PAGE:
Grandkids Would Love A Summer Day At Smugglers.

[Ski resorts are being creative about developing off-snow season attractions.  Smugglers Notch in Northern Vermont has gone the extra mile in creating three separate water parks.  There’s still time to get up there if you’re looking for a getaway for Labor Day.  Special thanks to Janet Franz, a feature story writer covering health, fitness, business, recreation and community affairs and a member of the North America Snowsports Journalists Association for this story.  She’s also chair of Vermont Governor’s Council on Physical Fitness and Sports.]

View from top of slide at Mountainside Water Park. Credit: Janet Franz
View from top of slide at Mountainside Water Park.
Credit: Janet Franz

If you are entertaining your grandchildren in the Northeast this summer, consider how many bodies of water they can splash into on one day? About a dozen, if you’re spending the day at Smugglers’ Notch in northern Vermont. In summer, the ski resort transforms into a water park village, with three diverse wet “playgrounds” and two reservoirs spread across the resort’s three interconnected mountains. Consider a daytrip to Smugglers’ Notch with your little ones—a “Daycation” ticket and free, on-call shuttle give all-day access to every location.

My family of four visited Smuggs last month on a mission to plunge into every pool, slide and spray zone. Here’s how we made a splash:

We parked in the Village Center near Mountainside Water Playground, where four separate watery spaces cater to all ages. In the ankle-deep Little Smugglers’ Lagoon, tiny tots sloshed under a gentle waterfall, explored a faux cave decorated with happy bears and floated on colorful rafts. Nearby, kids up to 48 inches tall rode the Turtle Slide into a shallow pool.

My boys, ages 8 and 12, could hardly wait to try the 30-foot tall, 300-foot long Great River Rapid Ride, a slide restricted to people at least 48 inches tall, or 42 with a lifejacket. We grabbed tubes and carried them 55 steps up the tower where an attendant helped riders settle in and launch toward a pool below. On multiple rides we slid forward, backward, spinning, and — everyone in my family’s favorite — the slingshot: The staffer holds your ankles, pulls you forward, then thrusts you down banking off the sides.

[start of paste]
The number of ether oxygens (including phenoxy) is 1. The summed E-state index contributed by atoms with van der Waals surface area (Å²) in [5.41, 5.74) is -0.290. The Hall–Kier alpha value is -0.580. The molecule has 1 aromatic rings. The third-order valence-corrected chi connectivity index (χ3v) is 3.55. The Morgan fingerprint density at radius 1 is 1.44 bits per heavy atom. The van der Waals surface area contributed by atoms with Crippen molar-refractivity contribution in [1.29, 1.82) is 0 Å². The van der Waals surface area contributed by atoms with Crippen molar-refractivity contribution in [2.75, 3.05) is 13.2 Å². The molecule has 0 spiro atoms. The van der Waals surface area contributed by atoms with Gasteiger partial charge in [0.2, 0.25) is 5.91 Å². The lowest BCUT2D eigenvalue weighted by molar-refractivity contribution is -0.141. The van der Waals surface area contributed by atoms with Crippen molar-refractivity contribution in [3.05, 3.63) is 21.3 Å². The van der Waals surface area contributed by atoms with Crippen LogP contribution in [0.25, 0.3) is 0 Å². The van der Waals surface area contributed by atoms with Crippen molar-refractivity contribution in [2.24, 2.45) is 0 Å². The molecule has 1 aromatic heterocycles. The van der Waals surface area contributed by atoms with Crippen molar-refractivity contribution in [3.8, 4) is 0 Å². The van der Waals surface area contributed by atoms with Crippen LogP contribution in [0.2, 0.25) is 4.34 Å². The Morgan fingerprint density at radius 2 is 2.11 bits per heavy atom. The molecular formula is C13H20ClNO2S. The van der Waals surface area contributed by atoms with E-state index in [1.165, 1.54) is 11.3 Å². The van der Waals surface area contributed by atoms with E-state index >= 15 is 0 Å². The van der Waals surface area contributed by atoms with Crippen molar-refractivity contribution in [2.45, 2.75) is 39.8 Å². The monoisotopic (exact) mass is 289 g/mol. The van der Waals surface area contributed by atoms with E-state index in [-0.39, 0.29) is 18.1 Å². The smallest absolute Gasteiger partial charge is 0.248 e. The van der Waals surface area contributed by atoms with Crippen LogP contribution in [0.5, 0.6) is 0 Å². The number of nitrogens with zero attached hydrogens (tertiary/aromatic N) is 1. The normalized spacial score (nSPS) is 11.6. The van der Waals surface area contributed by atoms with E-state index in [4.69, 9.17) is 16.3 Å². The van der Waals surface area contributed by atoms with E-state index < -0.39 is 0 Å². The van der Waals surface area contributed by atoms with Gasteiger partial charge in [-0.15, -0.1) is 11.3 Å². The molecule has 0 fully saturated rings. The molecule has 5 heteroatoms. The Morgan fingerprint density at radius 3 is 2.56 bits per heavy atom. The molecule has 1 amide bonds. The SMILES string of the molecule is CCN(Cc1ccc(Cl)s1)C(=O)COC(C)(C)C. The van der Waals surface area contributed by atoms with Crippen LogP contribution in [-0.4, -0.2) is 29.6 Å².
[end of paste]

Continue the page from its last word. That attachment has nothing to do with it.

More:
After breaking for a home-packed picnic, we waded in the 75-foot long Mountainside pool. We found plenty of chairs, a snack bar and clean bathhouse with showers and changing rooms.

Using the poolside phone, I called the shuttle and we took a five-minute ride to Notchville Park, a tiered area with three pools. My kids tested Ninja skills on the Lily Pad Walk, jumping between floating mats toward the Twister Waterslide. I tried it, but disliked the sensation of lying on my back inside the enclosed tube that dumped me plunging underwater.

We sat together under a waterfall in the large pool. The boys swam and I wet my feet in Splashville, where tiny tots romped through gentle fountains and glided down a colorful slide onto a soft pad.

Again, I called the shuttle and this time a golf cart arrived. The kids sat facing backward while we zipped along a wooded trail as though on a forest safari.

At Courtside we dipped our toes in the nine-foot deep lap pool and checked out the 120-foot Flume waterslide. We felt too sweaty for hot tubbing, but I appreciated that there was an adults-only whirlpool and another, cooler one for families.

We drove our own car five minutes to Morse Mountain and hiked 10 minutes to Rum Runner’s Hideaway, a six-acre reservoir in a scenic mountain setting. The boys waded in marshy water and inspected a floating, inflated trampoline. We contemplated renting a paddleboat, but instead hiked down to our car and drove to Bootleggers’ Basin, another reservoir surrounded by fields and mountains. The inflated Zoom Flume slide was closed, so we explored the sandy beach and scenic view before heading home, exhausted, wet and happy.


Smuggs’ Water Parks are open through September 5. Daycation tickets cost $69 per day for adults, $49 per day for youth 3-18 years, under 3 free with a paying adult. Vermont residents receive a 50 percent discount with valid ID. Bring your own towels. Lifejackets, noodles and inner tubes are provided at pools and slides. Shop for supplies and food in the village (including Ben & Jerry’s Scoop Shop).

Overnight accommodations available here.

For plenty of fun activities to do in the region click here.

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